Kathleen Leos, who resigned as the director of the U.S. Department of Education’s office of English-language acquisition in September, is setting up a new policy institute that will focus on English-language learners. It will be called the International Institute for Language and Literacy Development and will have offices in Dallas and Washington, D.C.
She’s particularly interested in how English-language learners develop basic language skills—the new organization will have a goal of pushing for the U.S. Congress to establish a commission on this topic, she told me in a phone interview yesterday. Ms. Leos said it will build on the history of a nonprofit organization, Basic English Inc., that she ran before coming to Washington more than six years ago to work for the Education Department.
The country has plenty of policy institutes that follow education issues. I can only think of a few, though, that focus on ELLs. One of them is the Institute for Language and Education Policy, where James Crawford, a longtime writer about language issues and an advocate of bilingual education, is the executive director.
Ms. Leos said she believes educators and policymakers have thought a lot about reading and writing when it comes to English-learners. But they haven’t relied much on the expertise of linguists and language-development specialists. She’s interested in research about how babies develop language and how language stimulates thought.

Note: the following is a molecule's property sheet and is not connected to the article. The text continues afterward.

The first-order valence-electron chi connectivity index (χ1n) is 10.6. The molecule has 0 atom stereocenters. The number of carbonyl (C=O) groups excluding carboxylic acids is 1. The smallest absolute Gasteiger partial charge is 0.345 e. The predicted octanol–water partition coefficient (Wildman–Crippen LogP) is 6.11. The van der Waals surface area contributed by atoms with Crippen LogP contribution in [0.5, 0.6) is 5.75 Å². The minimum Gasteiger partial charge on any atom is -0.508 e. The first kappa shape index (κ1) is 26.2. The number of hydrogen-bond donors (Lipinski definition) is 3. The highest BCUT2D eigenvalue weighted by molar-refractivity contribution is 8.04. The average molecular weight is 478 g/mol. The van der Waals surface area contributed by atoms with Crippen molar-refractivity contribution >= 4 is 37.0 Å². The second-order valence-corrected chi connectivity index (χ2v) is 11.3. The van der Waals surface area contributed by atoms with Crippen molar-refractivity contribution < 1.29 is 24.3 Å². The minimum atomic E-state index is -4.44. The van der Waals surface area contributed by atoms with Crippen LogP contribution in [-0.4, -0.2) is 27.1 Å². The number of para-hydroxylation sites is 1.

If you don’t really get what is meant by “basic language development,” you are not alone. I’m having a hard time imagining what kinds of policies the new institute might recommend. I guess I’ll have to wait and see.
Since leaving her post at the Education Department, Ms. Leos has started a for-profit outfit in Washington, D.C., called the Global Institute for Language and Literacy Development Skills. (Yes, the name sounds a lot like that of the policy institute.) The company is developing videos, tool kits, and training manuals that can be used to train educators on how to effectively instruct ELLs, Ms. Leos said. She’s the president and CEO.
A version of this news article first appeared in the Learning the Language blog.